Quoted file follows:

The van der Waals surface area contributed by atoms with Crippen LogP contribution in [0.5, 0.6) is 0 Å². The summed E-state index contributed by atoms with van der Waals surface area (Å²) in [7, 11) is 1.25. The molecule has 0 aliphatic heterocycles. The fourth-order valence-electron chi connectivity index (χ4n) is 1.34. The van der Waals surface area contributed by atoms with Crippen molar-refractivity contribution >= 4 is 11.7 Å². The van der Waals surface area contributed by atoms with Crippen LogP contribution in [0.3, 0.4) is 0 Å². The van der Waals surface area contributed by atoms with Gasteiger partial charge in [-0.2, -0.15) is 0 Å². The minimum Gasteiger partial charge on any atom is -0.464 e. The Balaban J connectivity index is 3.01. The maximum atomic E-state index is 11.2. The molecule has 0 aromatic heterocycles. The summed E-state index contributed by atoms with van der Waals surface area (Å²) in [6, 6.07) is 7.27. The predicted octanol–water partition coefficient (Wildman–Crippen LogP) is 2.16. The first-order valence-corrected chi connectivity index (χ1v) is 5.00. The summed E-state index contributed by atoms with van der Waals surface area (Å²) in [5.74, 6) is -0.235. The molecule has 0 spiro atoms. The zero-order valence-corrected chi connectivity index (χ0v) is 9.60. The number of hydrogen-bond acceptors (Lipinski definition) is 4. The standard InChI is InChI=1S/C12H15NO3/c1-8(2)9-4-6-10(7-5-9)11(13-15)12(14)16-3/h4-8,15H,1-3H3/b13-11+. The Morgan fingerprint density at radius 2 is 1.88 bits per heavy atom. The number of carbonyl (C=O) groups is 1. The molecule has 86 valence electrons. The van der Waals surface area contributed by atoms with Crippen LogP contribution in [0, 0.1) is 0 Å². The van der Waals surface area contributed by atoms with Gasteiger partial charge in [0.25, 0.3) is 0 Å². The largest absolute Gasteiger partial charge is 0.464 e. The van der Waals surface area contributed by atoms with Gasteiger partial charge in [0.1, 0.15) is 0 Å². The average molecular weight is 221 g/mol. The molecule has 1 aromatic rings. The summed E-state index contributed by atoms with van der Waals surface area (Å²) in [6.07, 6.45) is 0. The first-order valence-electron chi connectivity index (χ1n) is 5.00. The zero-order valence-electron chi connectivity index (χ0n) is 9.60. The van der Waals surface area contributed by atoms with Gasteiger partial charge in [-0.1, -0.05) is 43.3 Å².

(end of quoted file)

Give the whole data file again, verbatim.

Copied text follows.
The van der Waals surface area contributed by atoms with Crippen LogP contribution in [0.5, 0.6) is 0 Å². The summed E-state index contributed by atoms with van der Waals surface area (Å²) in [7, 11) is 1.25. The molecule has 0 aliphatic heterocycles. The fourth-order valence-electron chi connectivity index (χ4n) is 1.34. The van der Waals surface area contributed by atoms with Crippen molar-refractivity contribution >= 4 is 11.7 Å². The van der Waals surface area contributed by atoms with Crippen LogP contribution in [0.3, 0.4) is 0 Å². The van der Waals surface area contributed by atoms with Gasteiger partial charge in [-0.2, -0.15) is 0 Å². The minimum Gasteiger partial charge on any atom is -0.464 e. The Balaban J connectivity index is 3.01. The maximum atomic E-state index is 11.2. The molecule has 0 aromatic heterocycles. The summed E-state index contributed by atoms with van der Waals surface area (Å²) in [6, 6.07) is 7.27. The predicted octanol–water partition coefficient (Wildman–Crippen LogP) is 2.16. The first-order valence-corrected chi connectivity index (χ1v) is 5.00. The summed E-state index contributed by atoms with van der Waals surface area (Å²) in [5.74, 6) is -0.235. The molecule has 0 spiro atoms. The zero-order valence-corrected chi connectivity index (χ0v) is 9.60. The number of hydrogen-bond acceptors (Lipinski definition) is 4. The standard InChI is InChI=1S/C12H15NO3/c1-8(2)9-4-6-10(7-5-9)11(13-15)12(14)16-3/h4-8,15H,1-3H3/b13-11+. The Morgan fingerprint density at radius 2 is 1.88 bits per heavy atom. The number of carbonyl (C=O) groups is 1. The molecule has 86 valence electrons. The van der Waals surface area contributed by atoms with Crippen LogP contribution in [0, 0.1) is 0 Å². The van der Waals surface area contributed by atoms with Gasteiger partial charge in [0.25, 0.3) is 0 Å². The largest absolute Gasteiger partial charge is 0.464 e. The van der Waals surface area contributed by atoms with Gasteiger partial charge in [0.1, 0.15) is 0 Å². The average molecular weight is 221 g/mol. The molecule has 1 aromatic rings. The summed E-state index contributed by atoms with van der Waals surface area (Å²) in [6.07, 6.45) is 0. The first-order valence-electron chi connectivity index (χ1n) is 5.00. The zero-order valence-electron chi connectivity index (χ0n) is 9.60. The van der Waals surface area contributed by atoms with Gasteiger partial charge in [-0.1, -0.05) is 43.3 Å².